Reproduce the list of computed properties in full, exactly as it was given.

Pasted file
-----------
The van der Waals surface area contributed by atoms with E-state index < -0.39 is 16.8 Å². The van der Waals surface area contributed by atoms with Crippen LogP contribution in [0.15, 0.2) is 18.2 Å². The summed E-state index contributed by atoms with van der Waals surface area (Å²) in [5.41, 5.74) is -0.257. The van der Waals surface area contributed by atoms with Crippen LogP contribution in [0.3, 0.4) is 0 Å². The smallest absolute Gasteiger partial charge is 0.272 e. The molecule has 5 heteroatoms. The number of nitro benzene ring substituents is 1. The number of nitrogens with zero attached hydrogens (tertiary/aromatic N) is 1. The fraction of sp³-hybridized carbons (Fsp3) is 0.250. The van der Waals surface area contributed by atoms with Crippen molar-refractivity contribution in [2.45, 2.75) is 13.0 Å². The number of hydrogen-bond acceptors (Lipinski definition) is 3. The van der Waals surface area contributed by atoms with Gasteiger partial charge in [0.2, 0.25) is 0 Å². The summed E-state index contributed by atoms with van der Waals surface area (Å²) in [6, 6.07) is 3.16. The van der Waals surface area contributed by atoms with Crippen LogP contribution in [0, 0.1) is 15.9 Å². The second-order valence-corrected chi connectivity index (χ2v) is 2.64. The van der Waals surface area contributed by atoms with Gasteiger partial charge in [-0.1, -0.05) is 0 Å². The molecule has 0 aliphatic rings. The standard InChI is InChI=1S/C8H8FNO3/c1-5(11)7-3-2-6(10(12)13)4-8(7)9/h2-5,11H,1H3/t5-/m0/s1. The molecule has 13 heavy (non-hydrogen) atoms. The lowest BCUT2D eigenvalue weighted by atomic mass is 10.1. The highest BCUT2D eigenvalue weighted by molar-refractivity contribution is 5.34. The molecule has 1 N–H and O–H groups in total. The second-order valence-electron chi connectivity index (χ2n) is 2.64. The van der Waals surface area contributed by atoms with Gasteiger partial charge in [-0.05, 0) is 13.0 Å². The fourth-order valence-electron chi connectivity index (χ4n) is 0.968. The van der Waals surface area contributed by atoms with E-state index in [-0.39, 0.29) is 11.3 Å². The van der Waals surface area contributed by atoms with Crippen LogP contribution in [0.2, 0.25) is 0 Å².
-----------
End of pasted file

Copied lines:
The van der Waals surface area contributed by atoms with E-state index < -0.39 is 16.8 Å². The van der Waals surface area contributed by atoms with Crippen LogP contribution in [0.15, 0.2) is 18.2 Å². The summed E-state index contributed by atoms with van der Waals surface area (Å²) in [5.41, 5.74) is -0.257. The van der Waals surface area contributed by atoms with Crippen LogP contribution in [0.3, 0.4) is 0 Å². The smallest absolute Gasteiger partial charge is 0.272 e. The molecule has 5 heteroatoms. The number of nitro benzene ring substituents is 1. The number of nitrogens with zero attached hydrogens (tertiary/aromatic N) is 1. The fraction of sp³-hybridized carbons (Fsp3) is 0.250. The van der Waals surface area contributed by atoms with Crippen molar-refractivity contribution in [2.45, 2.75) is 13.0 Å². The number of hydrogen-bond acceptors (Lipinski definition) is 3. The van der Waals surface area contributed by atoms with Gasteiger partial charge in [0.2, 0.25) is 0 Å². The summed E-state index contributed by atoms with van der Waals surface area (Å²) in [6, 6.07) is 3.16. The van der Waals surface area contributed by atoms with Crippen LogP contribution in [0, 0.1) is 15.9 Å². The second-order valence-corrected chi connectivity index (χ2v) is 2.64. The van der Waals surface area contributed by atoms with Gasteiger partial charge in [-0.1, -0.05) is 0 Å². The molecule has 0 aliphatic rings. The standard InChI is InChI=1S/C8H8FNO3/c1-5(11)7-3-2-6(10(12)13)4-8(7)9/h2-5,11H,1H3/t5-/m0/s1. The molecule has 13 heavy (non-hydrogen) atoms. The lowest BCUT2D eigenvalue weighted by atomic mass is 10.1. The highest BCUT2D eigenvalue weighted by molar-refractivity contribution is 5.34. The molecule has 1 N–H and O–H groups in total. The second-order valence-electron chi connectivity index (χ2n) is 2.64. The van der Waals surface area contributed by atoms with Gasteiger partial charge in [-0.05, 0) is 13.0 Å². The fourth-order valence-electron chi connectivity index (χ4n) is 0.968. The van der Waals surface area contributed by atoms with E-state index in [-0.39, 0.29) is 11.3 Å². The van der Waals surface area contributed by atoms with Crippen LogP contribution in [0.2, 0.25) is 0 Å².